The sheer forces at play when you cram so much momentum into such a short time-frame will strain everybody; and they will strain everybody's support system. I'm extremely grateful for my entire support system, in particular my brother. I don't know how I would've fared without him, but I hope my kids will have as good a relationship with each other as I do with my brother.

I'm also grateful to the folks at Elastic and the optimyze team, who were extremely supportive and understanding as I was dealing with complications outside of work.

I'm proud that we managed to build, I am also proud that we managed to port it to the Elastic stack and re-launch it. Even after more than 2 years focused on porting the back-end, our profiler remains ahead of the competition. I'm optimistic about what Elastic and the team can build on top of our technology, in particular with OTel profiling moving toward reality.

At the same time, I am pretty spent. My productivity is nowhere near where I expect it to be (it never is - I have difficulty accepting that I am a finite human - but the gap is bigger than usual), and this leads to me having difficulty switching off: When I feel like I am not getting the things I want to get done done, my brain wants to compensate by working more - which is rarely the right step.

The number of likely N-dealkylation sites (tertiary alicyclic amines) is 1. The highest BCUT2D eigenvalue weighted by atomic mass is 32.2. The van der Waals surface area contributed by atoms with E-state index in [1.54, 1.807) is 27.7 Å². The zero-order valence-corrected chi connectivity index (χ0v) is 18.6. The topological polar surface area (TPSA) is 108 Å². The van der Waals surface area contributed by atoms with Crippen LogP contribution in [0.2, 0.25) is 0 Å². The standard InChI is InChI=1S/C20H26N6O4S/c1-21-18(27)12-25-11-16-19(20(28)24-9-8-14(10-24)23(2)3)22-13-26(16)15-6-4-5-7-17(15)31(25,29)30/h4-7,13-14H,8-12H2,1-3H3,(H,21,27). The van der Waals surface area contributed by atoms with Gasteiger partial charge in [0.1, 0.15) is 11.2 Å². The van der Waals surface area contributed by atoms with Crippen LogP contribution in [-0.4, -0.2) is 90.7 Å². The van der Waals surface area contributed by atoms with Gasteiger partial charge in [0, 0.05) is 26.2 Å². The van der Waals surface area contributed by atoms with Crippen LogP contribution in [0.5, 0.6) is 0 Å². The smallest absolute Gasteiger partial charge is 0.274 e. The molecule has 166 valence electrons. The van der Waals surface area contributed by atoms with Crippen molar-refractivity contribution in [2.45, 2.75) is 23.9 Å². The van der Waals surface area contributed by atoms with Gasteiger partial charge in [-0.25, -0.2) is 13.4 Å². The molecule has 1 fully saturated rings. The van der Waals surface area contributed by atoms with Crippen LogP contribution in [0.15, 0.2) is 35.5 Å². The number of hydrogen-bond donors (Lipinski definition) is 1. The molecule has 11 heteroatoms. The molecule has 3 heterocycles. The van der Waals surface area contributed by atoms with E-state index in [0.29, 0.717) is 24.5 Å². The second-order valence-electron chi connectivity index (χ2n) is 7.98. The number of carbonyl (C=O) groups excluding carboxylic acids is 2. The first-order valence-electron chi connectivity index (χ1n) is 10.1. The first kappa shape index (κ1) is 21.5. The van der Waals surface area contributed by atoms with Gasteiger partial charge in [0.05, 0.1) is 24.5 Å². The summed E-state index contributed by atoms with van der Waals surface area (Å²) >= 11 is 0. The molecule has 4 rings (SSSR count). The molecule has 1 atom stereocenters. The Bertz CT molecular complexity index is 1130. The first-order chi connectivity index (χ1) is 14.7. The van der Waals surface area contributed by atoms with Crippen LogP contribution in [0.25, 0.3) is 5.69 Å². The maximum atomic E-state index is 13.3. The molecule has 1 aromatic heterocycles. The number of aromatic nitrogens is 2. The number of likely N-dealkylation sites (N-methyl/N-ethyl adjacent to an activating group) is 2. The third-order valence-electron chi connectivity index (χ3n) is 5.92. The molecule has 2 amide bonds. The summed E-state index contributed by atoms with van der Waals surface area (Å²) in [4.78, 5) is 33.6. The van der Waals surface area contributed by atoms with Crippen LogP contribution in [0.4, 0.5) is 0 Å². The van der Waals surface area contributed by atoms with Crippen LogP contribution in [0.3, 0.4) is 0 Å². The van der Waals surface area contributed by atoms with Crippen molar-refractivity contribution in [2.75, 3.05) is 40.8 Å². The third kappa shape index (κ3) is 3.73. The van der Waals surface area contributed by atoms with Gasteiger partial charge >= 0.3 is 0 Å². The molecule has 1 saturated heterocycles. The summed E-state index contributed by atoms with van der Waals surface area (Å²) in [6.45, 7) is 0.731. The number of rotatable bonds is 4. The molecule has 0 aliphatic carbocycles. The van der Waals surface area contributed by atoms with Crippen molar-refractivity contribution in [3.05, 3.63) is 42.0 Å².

So, with a heavy heart, I decided that I will take an extended break. It's been intense, and emotional, and I need some time to rest and recover, and accompany my father on his last few steps into the darkness (or light?). 2019 and 2020 were among the happiest years of my life, the last chunk of 2021 and most of 2022 the most difficult parts of my life. 2023 was trending up, and I expect things to continue trending up for the foreseeable future.

I have planned to do a bit of writing (I think having done two companies, one bootstrapped and one with VC money, gives me a few things I'd like to pass on), perhaps a bit of angel investing or VC scouting, perhaps a bit of consulting where things of particular interest arise - but mostly, I intend to stretch, breathe, be there for my kids, and get a clear view of the horizon.

Monday, December 11, 2023

A list of factors that act(ed) as drag on the European Tech/Startup scene

This post is an adaption of a Twitter thread where I listed the various factors that in my experience led to a divergence of the trajectories of the US tech industry around Silicon Valley (SV) and the tech industry in Europe. Not all of these factors are current (some of the cultural ones are less pronounced today than they used to be), and some of them could be relatively easily fixable.